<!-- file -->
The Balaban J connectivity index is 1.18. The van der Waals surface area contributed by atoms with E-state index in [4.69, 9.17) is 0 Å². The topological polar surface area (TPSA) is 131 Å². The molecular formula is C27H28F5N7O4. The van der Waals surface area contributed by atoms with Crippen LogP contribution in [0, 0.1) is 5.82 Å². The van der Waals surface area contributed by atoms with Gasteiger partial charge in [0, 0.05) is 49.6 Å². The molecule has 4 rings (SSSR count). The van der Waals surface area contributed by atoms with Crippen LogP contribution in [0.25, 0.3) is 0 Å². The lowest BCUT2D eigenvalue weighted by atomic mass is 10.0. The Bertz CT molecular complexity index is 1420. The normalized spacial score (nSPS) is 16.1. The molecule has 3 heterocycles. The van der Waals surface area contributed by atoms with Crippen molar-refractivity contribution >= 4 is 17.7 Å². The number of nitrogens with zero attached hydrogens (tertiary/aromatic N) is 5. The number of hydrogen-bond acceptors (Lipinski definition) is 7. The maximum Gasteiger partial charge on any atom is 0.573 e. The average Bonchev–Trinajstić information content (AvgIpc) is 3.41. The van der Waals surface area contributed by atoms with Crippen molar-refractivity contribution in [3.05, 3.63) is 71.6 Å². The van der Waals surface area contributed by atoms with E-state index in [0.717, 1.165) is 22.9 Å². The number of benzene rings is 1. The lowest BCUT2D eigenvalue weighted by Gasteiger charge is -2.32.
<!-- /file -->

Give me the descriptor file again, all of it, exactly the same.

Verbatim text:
The Balaban J connectivity index is 1.18. The van der Waals surface area contributed by atoms with E-state index in [4.69, 9.17) is 0 Å². The topological polar surface area (TPSA) is 131 Å². The molecular formula is C27H28F5N7O4. The van der Waals surface area contributed by atoms with Crippen LogP contribution in [0, 0.1) is 5.82 Å². The van der Waals surface area contributed by atoms with Gasteiger partial charge in [0, 0.05) is 49.6 Å². The molecule has 4 rings (SSSR count). The van der Waals surface area contributed by atoms with Crippen LogP contribution in [0.25, 0.3) is 0 Å². The lowest BCUT2D eigenvalue weighted by atomic mass is 10.0. The Bertz CT molecular complexity index is 1420. The normalized spacial score (nSPS) is 16.1. The molecule has 3 heterocycles. The van der Waals surface area contributed by atoms with Crippen molar-refractivity contribution >= 4 is 17.7 Å². The number of nitrogens with zero attached hydrogens (tertiary/aromatic N) is 5. The number of hydrogen-bond acceptors (Lipinski definition) is 7. The maximum Gasteiger partial charge on any atom is 0.573 e. The average Bonchev–Trinajstić information content (AvgIpc) is 3.41. The van der Waals surface area contributed by atoms with Crippen molar-refractivity contribution in [3.05, 3.63) is 71.6 Å². The van der Waals surface area contributed by atoms with E-state index in [0.717, 1.165) is 22.9 Å². The number of benzene rings is 1. The lowest BCUT2D eigenvalue weighted by Gasteiger charge is -2.32.